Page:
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Oracle Delays Java 8 To Next Year Over Security

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  • Oracle Delays Java 8 To Next Year Over Security

    Phoronix: Oracle Delays Java 8 To Next Year Over Security

    Oracle has decided to delay the release of Java 8 into 2014 over their engineers tackling various security-related issues with the language as of late...

    http://www.phoronix.com/vr.php?view=MTM1NTM

  • #2
    So are they extending support for Java 6 now that Java 8 is delayed? Java 6 was supposed to be EOL'd in Feb 2013 and Update 43 explicitly stated that it would be the last version in its release notes yet Update 45 was released this week.

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    • #3
      Originally posted by ltcommander.data View Post
      So are they extending support for Java 6 now that Java 8 is delayed? Java 6 was supposed to be EOL'd in Feb 2013 and Update 43 explicitly stated that it would be the last version in its release notes yet Update 45 was released this week.
      Why not upgrade to 1.7? is there anything in 1.6 that you need to use which is broken or not supported in 1.7?

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      • #4
        I don't quite understand the recent media bias against Java, but ignoring that issue I have two particular matters of contention with the way many Java related security stories have been reported in general. First is the poor distinction of parts of the JRE, ie, between the JVM, it's libraries and it's collection of web browser plugins(particularly those implementing the NPAPI). The JVM is a great piece of software. The web plugin, and by extension applets in general is not. This isn't a problem exclusive to Java, there isn't browser based plugin that isn't rife with security problems. This brings me to my second point, this isn't a coincidental, the architecture of browsers based plugins suck, and most of the problem featured in recent news articles are the failure of browsers.

        There is an active effort among browser developers to improve plugin architecture, however it is disappointing to see the court of public discourse misguidedly off topic for this very real problem.

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        • #5
          Originally posted by Sonadow View Post
          Why not upgrade to 1.7? is there anything in 1.6 that you need to use which is broken or not supported in 1.7?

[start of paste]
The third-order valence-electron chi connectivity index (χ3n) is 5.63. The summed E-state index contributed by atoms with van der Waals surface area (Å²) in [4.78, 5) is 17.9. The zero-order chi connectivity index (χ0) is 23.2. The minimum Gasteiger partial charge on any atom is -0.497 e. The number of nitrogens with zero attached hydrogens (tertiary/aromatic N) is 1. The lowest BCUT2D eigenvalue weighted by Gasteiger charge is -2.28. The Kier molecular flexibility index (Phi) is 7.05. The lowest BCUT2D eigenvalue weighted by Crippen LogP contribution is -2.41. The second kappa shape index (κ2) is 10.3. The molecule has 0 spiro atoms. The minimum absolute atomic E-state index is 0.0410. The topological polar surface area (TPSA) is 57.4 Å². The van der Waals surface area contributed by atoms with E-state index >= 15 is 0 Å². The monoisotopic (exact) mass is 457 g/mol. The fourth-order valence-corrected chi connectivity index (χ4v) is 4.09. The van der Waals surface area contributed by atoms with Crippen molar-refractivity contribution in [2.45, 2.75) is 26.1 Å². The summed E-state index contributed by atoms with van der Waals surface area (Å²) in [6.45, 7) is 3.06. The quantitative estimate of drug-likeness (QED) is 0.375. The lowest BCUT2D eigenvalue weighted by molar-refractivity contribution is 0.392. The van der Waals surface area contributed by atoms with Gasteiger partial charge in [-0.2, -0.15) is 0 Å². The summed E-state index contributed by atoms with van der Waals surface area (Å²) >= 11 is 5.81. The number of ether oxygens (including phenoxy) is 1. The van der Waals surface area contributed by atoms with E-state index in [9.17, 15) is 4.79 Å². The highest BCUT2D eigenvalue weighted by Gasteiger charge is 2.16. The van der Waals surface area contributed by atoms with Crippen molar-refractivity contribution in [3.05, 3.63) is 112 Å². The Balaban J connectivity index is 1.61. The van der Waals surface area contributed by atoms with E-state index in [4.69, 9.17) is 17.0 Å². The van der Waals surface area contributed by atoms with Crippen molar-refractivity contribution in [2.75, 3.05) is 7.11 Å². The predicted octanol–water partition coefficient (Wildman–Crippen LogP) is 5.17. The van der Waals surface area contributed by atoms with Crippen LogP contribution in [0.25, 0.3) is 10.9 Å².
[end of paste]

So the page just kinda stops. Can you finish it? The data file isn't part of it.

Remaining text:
I suppose not. At the same time there's nothing I need that requires Java 7 so it's just a matter of lazily sticking with what I know works while it's still supported.

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          • #6
            Originally posted by ltcommander.data View Post
            I suppose not. At the same time there's nothing I need that requires Java 7 so it's just a matter of lazily sticking with what I know works while it's still supported.
            Oh well, let's stick with MS-DOS then, because it works.

            Meanwhile, Google is stuck with version 6 for Android. There's something to learn from Microsoft and .NET here.

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            • #7
              Originally posted by Milyardo View Post
              There is an active effort among browser developers to improve plugin architecture, however it is disappointing to see the court of public discourse misguidedly off topic for this very real problem.
              Not really. Google have Pepper API.
              Firefox, Internet Explorer and other's don't and don't plan to support it.
              They don't care and considered browser plugins deprecated.

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              • #8
                Oracle Delays Java 8 To Next Year Over Security
                The real reason is that the new functional collections library has run way over schedule and they can't ship Java 8 without that.

                The security issues sound like an excuse.

                I have downloaded java 8 builds, and the new functional collections work very well, but on the dev mailing list, I can see why they are making lots of changes.

                BTW, I'd argue that Java 1.1 had closures in that you can declare an inner function that "closes" over the outer variables that are declared final. Java 8 just adds nicer syntax for anonymous functions and the whole functional collections library. And of course a ton of other unrelated features.

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                • #9
                  Originally posted by DanLamb View Post
                  The security issues sound like an excuse.
                  Yeah, no. They've just released *four* separate security fixes on top of 1.7 this weekend, jumping from 1.7.0_17 to _21 practically overnight. They're having to put a *lot* of effort into fixing security issues...

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                  • #10
                    Originally posted by Sonadow View Post
                    Why not upgrade to 1.7? is there anything in 1.6 that you need to use which is broken or not supported in 1.7?
                    Java 6 is still more mature , recently java 1.7 had a lot of security issues just take a look of Java 1.7 CVE's , maybe in environments when security is the most critical factor java 1.6 still fits better

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